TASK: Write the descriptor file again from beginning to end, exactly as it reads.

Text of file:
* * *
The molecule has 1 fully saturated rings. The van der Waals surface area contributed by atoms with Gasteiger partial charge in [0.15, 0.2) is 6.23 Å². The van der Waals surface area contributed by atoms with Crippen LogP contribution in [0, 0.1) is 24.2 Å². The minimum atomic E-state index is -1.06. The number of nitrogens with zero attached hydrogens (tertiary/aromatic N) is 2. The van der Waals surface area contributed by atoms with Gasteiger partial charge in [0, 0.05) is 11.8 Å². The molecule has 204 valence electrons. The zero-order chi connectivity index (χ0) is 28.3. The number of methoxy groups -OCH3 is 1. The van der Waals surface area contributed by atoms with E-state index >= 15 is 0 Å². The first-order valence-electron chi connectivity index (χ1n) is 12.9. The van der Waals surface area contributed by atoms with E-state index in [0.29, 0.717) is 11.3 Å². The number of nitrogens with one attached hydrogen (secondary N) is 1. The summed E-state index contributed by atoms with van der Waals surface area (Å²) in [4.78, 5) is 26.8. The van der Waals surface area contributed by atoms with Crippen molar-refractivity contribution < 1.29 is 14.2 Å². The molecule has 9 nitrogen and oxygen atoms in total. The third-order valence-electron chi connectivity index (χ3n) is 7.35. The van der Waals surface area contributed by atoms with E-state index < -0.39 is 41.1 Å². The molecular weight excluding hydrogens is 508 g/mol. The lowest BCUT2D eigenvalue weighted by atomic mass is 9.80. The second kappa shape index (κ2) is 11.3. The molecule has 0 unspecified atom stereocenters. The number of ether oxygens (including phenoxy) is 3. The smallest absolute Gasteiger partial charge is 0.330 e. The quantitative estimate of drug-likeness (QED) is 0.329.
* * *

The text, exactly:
The molecule has 1 fully saturated rings. The van der Waals surface area contributed by atoms with Gasteiger partial charge in [0.15, 0.2) is 6.23 Å². The van der Waals surface area contributed by atoms with Crippen LogP contribution in [0, 0.1) is 24.2 Å². The minimum atomic E-state index is -1.06. The number of nitrogens with zero attached hydrogens (tertiary/aromatic N) is 2. The van der Waals surface area contributed by atoms with Gasteiger partial charge in [0, 0.05) is 11.8 Å². The molecule has 204 valence electrons. The zero-order chi connectivity index (χ0) is 28.3. The number of methoxy groups -OCH3 is 1. The van der Waals surface area contributed by atoms with E-state index >= 15 is 0 Å². The first-order valence-electron chi connectivity index (χ1n) is 12.9. The van der Waals surface area contributed by atoms with E-state index in [0.29, 0.717) is 11.3 Å². The number of nitrogens with one attached hydrogen (secondary N) is 1. The summed E-state index contributed by atoms with van der Waals surface area (Å²) in [4.78, 5) is 26.8. The van der Waals surface area contributed by atoms with Crippen molar-refractivity contribution < 1.29 is 14.2 Å². The molecule has 9 nitrogen and oxygen atoms in total. The third-order valence-electron chi connectivity index (χ3n) is 7.35. The van der Waals surface area contributed by atoms with E-state index < -0.39 is 41.1 Å². The molecular weight excluding hydrogens is 508 g/mol. The lowest BCUT2D eigenvalue weighted by atomic mass is 9.80. The second kappa shape index (κ2) is 11.3. The molecule has 0 unspecified atom stereocenters. The number of ether oxygens (including phenoxy) is 3. The smallest absolute Gasteiger partial charge is 0.330 e. The quantitative estimate of drug-likeness (QED) is 0.329.